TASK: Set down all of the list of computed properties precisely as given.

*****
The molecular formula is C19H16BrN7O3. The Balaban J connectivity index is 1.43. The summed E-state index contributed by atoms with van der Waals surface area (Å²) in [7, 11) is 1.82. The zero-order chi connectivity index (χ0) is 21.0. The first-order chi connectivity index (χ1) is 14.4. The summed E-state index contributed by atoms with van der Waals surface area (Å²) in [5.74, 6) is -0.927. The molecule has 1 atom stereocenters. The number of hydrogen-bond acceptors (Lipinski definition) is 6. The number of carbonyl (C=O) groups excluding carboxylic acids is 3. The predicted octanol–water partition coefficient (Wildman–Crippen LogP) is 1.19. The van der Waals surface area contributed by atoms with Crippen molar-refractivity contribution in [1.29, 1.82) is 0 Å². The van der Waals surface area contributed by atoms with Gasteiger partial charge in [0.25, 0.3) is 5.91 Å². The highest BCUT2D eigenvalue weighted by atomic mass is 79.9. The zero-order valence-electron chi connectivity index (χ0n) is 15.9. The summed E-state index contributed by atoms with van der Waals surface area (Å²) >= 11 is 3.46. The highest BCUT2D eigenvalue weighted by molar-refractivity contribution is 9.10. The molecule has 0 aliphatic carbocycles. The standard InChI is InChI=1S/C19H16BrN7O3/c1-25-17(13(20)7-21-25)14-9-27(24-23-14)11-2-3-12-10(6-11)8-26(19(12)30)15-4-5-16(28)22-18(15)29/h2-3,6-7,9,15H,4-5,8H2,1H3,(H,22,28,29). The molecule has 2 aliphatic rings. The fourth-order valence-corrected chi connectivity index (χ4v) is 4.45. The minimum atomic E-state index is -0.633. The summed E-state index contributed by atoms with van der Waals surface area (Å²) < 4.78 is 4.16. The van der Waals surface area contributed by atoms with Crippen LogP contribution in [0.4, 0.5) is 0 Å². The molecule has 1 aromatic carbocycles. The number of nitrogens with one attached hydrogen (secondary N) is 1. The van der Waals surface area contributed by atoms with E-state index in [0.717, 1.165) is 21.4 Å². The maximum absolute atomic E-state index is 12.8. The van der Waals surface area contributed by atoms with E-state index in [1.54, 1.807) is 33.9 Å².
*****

The molecular formula is C19H16BrN7O3. The Balaban J connectivity index is 1.43. The summed E-state index contributed by atoms with van der Waals surface area (Å²) in [7, 11) is 1.82. The zero-order chi connectivity index (χ0) is 21.0. The first-order chi connectivity index (χ1) is 14.4. The summed E-state index contributed by atoms with van der Waals surface area (Å²) in [5.74, 6) is -0.927. The molecule has 1 atom stereocenters. The number of hydrogen-bond acceptors (Lipinski definition) is 6. The number of carbonyl (C=O) groups excluding carboxylic acids is 3. The predicted octanol–water partition coefficient (Wildman–Crippen LogP) is 1.19. The van der Waals surface area contributed by atoms with Crippen molar-refractivity contribution in [1.29, 1.82) is 0 Å². The van der Waals surface area contributed by atoms with Gasteiger partial charge in [0.25, 0.3) is 5.91 Å². The highest BCUT2D eigenvalue weighted by atomic mass is 79.9. The zero-order valence-electron chi connectivity index (χ0n) is 15.9. The summed E-state index contributed by atoms with van der Waals surface area (Å²) >= 11 is 3.46. The highest BCUT2D eigenvalue weighted by molar-refractivity contribution is 9.10. The molecule has 0 aliphatic carbocycles. The standard InChI is InChI=1S/C19H16BrN7O3/c1-25-17(13(20)7-21-25)14-9-27(24-23-14)11-2-3-12-10(6-11)8-26(19(12)30)15-4-5-16(28)22-18(15)29/h2-3,6-7,9,15H,4-5,8H2,1H3,(H,22,28,29). The molecule has 2 aliphatic rings. The fourth-order valence-corrected chi connectivity index (χ4v) is 4.45. The minimum atomic E-state index is -0.633. The summed E-state index contributed by atoms with van der Waals surface area (Å²) < 4.78 is 4.16. The van der Waals surface area contributed by atoms with Crippen LogP contribution in [0.4, 0.5) is 0 Å². The molecule has 1 aromatic carbocycles. The number of nitrogens with one attached hydrogen (secondary N) is 1. The van der Waals surface area contributed by atoms with E-state index in [0.717, 1.165) is 21.4 Å². The maximum absolute atomic E-state index is 12.8. The van der Waals surface area contributed by atoms with E-state index in [1.54, 1.807) is 33.9 Å².